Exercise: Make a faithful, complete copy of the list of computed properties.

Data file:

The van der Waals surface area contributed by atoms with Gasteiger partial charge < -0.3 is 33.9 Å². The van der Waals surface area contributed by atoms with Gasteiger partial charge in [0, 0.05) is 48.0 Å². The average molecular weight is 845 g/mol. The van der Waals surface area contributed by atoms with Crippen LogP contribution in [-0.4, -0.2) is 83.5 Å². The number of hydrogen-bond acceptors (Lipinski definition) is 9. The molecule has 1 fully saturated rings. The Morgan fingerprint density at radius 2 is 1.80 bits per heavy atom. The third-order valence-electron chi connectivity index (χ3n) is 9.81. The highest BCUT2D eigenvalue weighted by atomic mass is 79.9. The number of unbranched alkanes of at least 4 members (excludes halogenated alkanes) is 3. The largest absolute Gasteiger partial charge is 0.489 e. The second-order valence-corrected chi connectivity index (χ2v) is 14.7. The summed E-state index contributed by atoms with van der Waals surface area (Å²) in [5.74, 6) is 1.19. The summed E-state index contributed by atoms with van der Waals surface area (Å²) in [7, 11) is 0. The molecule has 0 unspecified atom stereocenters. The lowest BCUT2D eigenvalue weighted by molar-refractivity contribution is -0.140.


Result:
The van der Waals surface area contributed by atoms with Gasteiger partial charge < -0.3 is 33.9 Å². The van der Waals surface area contributed by atoms with Gasteiger partial charge in [0, 0.05) is 48.0 Å². The average molecular weight is 845 g/mol. The van der Waals surface area contributed by atoms with Crippen LogP contribution in [-0.4, -0.2) is 83.5 Å². The number of hydrogen-bond acceptors (Lipinski definition) is 9. The molecule has 1 fully saturated rings. The Morgan fingerprint density at radius 2 is 1.80 bits per heavy atom. The third-order valence-electron chi connectivity index (χ3n) is 9.81. The highest BCUT2D eigenvalue weighted by atomic mass is 79.9. The number of unbranched alkanes of at least 4 members (excludes halogenated alkanes) is 3. The largest absolute Gasteiger partial charge is 0.489 e. The second-order valence-corrected chi connectivity index (χ2v) is 14.7. The summed E-state index contributed by atoms with van der Waals surface area (Å²) in [5.74, 6) is 1.19. The summed E-state index contributed by atoms with van der Waals surface area (Å²) in [7, 11) is 0. The molecule has 0 unspecified atom stereocenters. The lowest BCUT2D eigenvalue weighted by molar-refractivity contribution is -0.140.